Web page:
Maj. Bill Eberhardt touches noses (Hongi) with a Maori warrior during a Powhiri, or welcoming ceremony, at Christchurch, New Zealand.
Wikimedia Commons is an important resource for photos and media used on Wikipedia and various sister projects. But it is also an amazing store of images that can be freely used in so many other applications, personal or professional, provided you adhere to the prescriptions in the free licenses used on the media.
We thought it would be a useful exercise to pick a theme and see how many interesting images we could find that fit the theme. We chose to center this photo essay on “greetings.” We were delighted to find with the initial search queries of “welcome” and “greeting,” that the subject yielded such a diverse range of images. We sought to expand the search by thinking more broadly about the myriad types of greetings around the world. After reading the article on Wikipedia, a greeting is an act of communication in which human beings (as well as members of the animal kingdom) intentionally make their presence known to each other.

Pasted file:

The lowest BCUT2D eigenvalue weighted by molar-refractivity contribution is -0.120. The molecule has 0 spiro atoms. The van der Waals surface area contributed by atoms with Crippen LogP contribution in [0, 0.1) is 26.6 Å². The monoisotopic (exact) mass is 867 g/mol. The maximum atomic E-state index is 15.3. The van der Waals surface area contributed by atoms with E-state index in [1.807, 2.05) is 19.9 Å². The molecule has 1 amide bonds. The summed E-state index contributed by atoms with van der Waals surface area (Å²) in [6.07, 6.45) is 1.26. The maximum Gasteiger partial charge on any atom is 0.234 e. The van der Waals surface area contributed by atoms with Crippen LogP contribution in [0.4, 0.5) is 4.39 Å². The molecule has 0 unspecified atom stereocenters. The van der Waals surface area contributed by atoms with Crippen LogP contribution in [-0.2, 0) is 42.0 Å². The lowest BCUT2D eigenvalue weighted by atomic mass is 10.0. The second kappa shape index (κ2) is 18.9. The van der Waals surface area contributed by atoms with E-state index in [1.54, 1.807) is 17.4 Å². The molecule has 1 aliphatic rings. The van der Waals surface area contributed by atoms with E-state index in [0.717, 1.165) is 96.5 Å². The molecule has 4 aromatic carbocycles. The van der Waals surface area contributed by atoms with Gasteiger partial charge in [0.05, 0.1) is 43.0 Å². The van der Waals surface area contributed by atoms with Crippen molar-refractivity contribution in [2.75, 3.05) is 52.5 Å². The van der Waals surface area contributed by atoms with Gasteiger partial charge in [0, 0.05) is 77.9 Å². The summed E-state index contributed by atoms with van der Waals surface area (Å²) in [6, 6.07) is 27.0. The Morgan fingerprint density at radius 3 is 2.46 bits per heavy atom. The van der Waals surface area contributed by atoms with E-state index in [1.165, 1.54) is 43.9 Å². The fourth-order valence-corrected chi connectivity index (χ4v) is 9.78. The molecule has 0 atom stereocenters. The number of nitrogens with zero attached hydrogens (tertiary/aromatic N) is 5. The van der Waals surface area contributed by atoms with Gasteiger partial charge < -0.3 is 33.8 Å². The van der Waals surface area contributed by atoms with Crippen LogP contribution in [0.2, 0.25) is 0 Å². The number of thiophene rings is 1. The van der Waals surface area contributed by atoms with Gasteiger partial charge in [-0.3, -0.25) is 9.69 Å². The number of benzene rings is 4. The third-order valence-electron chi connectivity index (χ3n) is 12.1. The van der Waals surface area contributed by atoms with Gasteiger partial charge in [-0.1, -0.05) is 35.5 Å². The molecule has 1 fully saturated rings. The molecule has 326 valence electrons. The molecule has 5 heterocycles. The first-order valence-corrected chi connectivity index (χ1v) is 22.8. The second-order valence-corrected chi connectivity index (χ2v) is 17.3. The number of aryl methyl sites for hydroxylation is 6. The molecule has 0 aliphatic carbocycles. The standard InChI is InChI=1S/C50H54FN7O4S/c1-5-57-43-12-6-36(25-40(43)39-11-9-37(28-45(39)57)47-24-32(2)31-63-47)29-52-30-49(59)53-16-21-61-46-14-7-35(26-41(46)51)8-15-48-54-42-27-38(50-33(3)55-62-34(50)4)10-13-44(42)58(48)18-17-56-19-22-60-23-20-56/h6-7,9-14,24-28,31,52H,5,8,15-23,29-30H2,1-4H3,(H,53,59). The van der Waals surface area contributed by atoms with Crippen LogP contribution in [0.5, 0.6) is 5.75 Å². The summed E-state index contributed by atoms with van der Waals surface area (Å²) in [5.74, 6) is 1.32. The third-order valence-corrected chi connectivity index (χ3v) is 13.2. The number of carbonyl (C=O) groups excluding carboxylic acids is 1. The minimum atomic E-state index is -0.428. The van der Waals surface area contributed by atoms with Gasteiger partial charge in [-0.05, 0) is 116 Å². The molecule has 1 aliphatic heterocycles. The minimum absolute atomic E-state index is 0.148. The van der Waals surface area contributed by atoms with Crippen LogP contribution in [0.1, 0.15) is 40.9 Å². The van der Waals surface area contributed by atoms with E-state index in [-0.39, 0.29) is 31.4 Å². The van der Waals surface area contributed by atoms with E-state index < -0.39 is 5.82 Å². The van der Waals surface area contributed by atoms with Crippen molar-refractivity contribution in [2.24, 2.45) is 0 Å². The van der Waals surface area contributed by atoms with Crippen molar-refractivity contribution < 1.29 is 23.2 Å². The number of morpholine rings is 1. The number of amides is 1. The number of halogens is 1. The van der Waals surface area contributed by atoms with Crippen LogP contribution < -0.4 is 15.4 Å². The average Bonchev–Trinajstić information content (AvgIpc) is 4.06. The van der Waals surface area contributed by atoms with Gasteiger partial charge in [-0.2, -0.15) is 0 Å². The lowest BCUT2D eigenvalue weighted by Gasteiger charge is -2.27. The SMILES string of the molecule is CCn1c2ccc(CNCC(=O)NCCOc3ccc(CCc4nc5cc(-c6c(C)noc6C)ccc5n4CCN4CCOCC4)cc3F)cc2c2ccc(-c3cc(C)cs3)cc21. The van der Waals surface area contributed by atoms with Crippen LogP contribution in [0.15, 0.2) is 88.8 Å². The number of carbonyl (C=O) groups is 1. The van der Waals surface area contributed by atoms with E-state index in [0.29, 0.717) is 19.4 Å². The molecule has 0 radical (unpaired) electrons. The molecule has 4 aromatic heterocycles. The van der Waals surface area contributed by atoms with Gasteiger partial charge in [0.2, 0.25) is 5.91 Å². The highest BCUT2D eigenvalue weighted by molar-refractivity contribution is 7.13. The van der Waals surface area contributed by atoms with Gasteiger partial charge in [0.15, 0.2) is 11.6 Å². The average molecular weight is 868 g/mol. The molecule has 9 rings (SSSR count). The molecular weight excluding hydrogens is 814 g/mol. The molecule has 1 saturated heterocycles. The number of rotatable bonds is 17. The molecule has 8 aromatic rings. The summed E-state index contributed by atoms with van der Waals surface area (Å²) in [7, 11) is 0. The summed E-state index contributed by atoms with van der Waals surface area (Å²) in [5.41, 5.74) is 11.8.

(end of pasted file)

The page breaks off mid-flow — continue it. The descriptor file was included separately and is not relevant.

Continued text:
After searching for “greeting” we tried “waving,” “hug,” “kiss,” “haka,” peace sign” and several other search terms. Photos on Commons are sorted into many different categories. So if you already found an image related to the theme you are interested in, it can be useful to click on the categories which appear at the bottom of the image page, below the metadata, to find other images on the same topic. As an example for our search, here is the category for hand waving. If you know a useful category that is missing in the image, you can help Commons by adding it yourself – click “edit” and follow these instructions.
The following gallery shows some of our favorite results, which we’ve selected for the array of greetings they illustrate. Jordon Hu, Communications Intern With assistance from Matthew Roth, Global Communications Manager, and Commons contributor InverseHypercube
Hillary Clinton embraces Aung San Su Kyi
Archive notice: This is an archived post from blog.wikimedia.org, which operated under different editorial and content guidelines than Diff.